Published in the Union Leader (4/7/2019)
Q: I am considering purchasing a small company that employs foreign national employees. What should I be concerned about from an immigration standpoint?
A: You should be concerned about the company’s compliance with immigration laws and the transaction’s impact on the foreign national employees’ immigration status. Accordingly, you should perform a due diligence review of the company’s records to assess any liability from noncompliance, each employee’s immigration status, and any immigration-related responsibilities after the business purchase transaction is completed.
Firstly, you should review each employee’s work authorization. You should request the Form I-9s completed by each current employee and any employee terminated within the past three years. If an employee is not a U.S. citizen or a permanent resident, you should make sure that the employee’s work authorization is not expired.
Next, you should confirm that the Form I-9s were properly completed and maintained. U.S. Immigration and Customs Enforcement (ICE), the government agency tasked with Form I-9 compliance, has the discretion to audit and fine U.S. employers for failing to complete and maintain Form I-9s. If the company has not complied with ICE’s Form I-9 recordkeeping requirements, you may end up assuming the liability for such noncompliance unless you elect to treat the employees as new hires and complete new Form I-9s for each employee.
Then, you should assess the immigration status of the applicable foreign national employees to determine if the transaction will affect their status. For example, if an employee is in H-1B status, this transaction may constitute a change in employment requiring you to update the employee’s U.S. Department of Labor-mandated public access file. If an employee is in L-1 status, such status requires a qualifying relationship between the company and an overseas employer.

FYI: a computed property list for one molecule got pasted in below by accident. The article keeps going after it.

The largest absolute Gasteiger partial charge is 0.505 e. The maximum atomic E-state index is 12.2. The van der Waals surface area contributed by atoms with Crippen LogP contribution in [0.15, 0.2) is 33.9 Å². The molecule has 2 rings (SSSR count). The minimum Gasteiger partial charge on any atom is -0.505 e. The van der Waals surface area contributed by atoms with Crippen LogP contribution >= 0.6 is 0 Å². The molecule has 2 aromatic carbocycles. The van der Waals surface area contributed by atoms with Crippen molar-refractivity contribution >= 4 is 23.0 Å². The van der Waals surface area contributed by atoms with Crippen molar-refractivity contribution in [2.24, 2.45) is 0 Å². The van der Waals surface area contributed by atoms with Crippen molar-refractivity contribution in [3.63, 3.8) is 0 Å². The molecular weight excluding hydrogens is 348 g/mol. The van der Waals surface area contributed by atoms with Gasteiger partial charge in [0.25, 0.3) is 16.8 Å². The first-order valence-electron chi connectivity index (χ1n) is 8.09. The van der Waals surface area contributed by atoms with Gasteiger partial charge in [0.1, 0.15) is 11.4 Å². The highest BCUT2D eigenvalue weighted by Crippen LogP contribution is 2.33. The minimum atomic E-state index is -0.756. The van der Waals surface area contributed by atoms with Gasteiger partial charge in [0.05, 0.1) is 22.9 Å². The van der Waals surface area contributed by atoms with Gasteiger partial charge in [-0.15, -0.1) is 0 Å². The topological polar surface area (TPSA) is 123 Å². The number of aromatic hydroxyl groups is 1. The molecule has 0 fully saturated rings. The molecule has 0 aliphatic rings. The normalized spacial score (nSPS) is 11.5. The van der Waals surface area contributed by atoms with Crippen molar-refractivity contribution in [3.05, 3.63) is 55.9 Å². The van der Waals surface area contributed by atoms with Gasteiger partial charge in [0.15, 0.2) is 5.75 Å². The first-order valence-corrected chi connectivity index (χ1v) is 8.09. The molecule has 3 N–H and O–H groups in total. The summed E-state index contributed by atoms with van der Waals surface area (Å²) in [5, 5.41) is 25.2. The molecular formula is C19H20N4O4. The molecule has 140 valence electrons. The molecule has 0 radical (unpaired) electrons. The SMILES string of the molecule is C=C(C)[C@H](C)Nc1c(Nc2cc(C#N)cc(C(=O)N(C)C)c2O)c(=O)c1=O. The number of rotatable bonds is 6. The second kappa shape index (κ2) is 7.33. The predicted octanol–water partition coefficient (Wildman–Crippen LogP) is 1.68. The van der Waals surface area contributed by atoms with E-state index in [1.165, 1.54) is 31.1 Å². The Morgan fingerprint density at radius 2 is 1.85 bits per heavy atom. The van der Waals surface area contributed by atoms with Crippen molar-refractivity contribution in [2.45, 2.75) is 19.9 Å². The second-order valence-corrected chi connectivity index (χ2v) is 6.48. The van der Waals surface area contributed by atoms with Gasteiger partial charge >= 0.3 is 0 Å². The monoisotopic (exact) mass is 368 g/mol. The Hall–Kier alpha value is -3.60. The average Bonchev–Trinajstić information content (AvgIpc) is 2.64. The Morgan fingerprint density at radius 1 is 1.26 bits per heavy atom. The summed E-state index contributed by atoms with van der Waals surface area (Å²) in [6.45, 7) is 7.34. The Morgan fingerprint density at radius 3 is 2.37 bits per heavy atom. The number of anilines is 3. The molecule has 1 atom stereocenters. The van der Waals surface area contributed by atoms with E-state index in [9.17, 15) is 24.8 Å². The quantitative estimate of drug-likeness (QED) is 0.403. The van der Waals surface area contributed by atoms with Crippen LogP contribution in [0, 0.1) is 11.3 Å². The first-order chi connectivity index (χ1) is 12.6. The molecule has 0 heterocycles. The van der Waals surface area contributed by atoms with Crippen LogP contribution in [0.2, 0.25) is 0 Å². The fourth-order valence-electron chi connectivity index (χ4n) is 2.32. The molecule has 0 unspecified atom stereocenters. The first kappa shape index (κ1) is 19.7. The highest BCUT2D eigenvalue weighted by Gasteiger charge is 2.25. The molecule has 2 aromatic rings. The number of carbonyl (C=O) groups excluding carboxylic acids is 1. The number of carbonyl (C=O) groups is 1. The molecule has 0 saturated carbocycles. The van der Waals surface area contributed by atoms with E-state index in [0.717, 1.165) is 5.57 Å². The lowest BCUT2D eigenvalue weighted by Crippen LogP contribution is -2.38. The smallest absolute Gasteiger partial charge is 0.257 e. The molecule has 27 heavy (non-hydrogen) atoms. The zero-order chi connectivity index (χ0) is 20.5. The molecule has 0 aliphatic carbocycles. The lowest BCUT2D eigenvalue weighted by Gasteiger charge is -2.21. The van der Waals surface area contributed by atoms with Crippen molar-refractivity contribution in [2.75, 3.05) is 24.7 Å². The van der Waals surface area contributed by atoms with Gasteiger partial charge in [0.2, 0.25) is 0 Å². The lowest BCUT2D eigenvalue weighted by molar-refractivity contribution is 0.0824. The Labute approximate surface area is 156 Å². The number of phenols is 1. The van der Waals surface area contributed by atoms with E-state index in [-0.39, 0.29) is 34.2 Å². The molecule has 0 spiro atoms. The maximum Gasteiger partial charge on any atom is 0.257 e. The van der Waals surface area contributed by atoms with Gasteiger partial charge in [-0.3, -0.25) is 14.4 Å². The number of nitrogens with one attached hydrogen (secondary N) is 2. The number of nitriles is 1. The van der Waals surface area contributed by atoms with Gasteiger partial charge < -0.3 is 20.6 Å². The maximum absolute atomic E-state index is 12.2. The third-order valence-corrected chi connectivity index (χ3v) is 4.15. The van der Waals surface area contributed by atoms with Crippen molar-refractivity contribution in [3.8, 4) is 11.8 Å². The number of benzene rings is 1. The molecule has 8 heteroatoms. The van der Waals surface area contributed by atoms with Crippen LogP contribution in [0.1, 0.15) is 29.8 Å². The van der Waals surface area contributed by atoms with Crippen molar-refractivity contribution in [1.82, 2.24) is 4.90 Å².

If after the transaction no such qualifying relationship exists, the employee may lose his or her work authorization. If the company is sponsoring any employees for permanent residency, you may need to obtain a new permanent labor certification from the DOL. Obtaining this certification involves determining the prevailing wage that you must pay the employee and testing the market to ensure that no U.S. workers are qualified and able to accept the job opportunity offered to the employee.
Due to the complexity of immigration laws and business purchase and sale transactions, you should engage an attorney to review the company’s records and fully assess the immigration considerations in this transaction.
Ramey Sylvester can be reached at [email protected].
Know the Law is a bi-weekly column sponsored by McLane Middleton, Professional Association. We invite your questions of business law. Questions and ideas for future columns should be addressed to: McLane Middleton, 900 Elm St., Manchester, NH 03101 or emailed to [email protected] Know the Law provides general legal information, not legal advice. We recommend that you consult a lawyer for guidance specific to your particular situation.